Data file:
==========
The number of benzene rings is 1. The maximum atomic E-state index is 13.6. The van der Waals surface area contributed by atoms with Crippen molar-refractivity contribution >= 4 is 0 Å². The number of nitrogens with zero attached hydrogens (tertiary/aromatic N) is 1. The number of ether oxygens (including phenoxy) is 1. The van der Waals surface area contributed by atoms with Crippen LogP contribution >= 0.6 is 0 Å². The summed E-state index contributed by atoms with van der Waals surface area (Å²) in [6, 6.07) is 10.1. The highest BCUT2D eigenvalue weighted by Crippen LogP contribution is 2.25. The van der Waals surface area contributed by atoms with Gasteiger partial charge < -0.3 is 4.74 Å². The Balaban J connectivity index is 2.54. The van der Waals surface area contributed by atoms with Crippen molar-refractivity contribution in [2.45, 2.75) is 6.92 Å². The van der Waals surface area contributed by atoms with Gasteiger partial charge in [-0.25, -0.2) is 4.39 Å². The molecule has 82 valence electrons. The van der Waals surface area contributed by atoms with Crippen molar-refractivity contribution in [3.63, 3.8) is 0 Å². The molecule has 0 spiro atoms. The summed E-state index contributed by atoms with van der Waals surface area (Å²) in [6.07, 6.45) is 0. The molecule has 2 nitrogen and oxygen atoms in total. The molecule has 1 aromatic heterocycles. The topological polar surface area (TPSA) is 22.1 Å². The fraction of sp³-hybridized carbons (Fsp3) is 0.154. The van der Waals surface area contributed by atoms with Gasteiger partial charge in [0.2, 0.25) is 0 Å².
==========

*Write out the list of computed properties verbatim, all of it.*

The number of benzene rings is 1. The maximum atomic E-state index is 13.6. The van der Waals surface area contributed by atoms with Crippen molar-refractivity contribution >= 4 is 0 Å². The number of nitrogens with zero attached hydrogens (tertiary/aromatic N) is 1. The number of ether oxygens (including phenoxy) is 1. The van der Waals surface area contributed by atoms with Crippen LogP contribution >= 0.6 is 0 Å². The summed E-state index contributed by atoms with van der Waals surface area (Å²) in [6, 6.07) is 10.1. The highest BCUT2D eigenvalue weighted by Crippen LogP contribution is 2.25. The van der Waals surface area contributed by atoms with Gasteiger partial charge < -0.3 is 4.74 Å². The Balaban J connectivity index is 2.54. The van der Waals surface area contributed by atoms with Crippen molar-refractivity contribution in [2.45, 2.75) is 6.92 Å². The van der Waals surface area contributed by atoms with Gasteiger partial charge in [-0.25, -0.2) is 4.39 Å². The molecule has 82 valence electrons. The van der Waals surface area contributed by atoms with Crippen molar-refractivity contribution in [3.63, 3.8) is 0 Å². The molecule has 0 spiro atoms. The summed E-state index contributed by atoms with van der Waals surface area (Å²) in [6.07, 6.45) is 0. The molecule has 2 nitrogen and oxygen atoms in total. The molecule has 1 aromatic heterocycles. The topological polar surface area (TPSA) is 22.1 Å². The fraction of sp³-hybridized carbons (Fsp3) is 0.154. The van der Waals surface area contributed by atoms with Gasteiger partial charge in [0.2, 0.25) is 0 Å².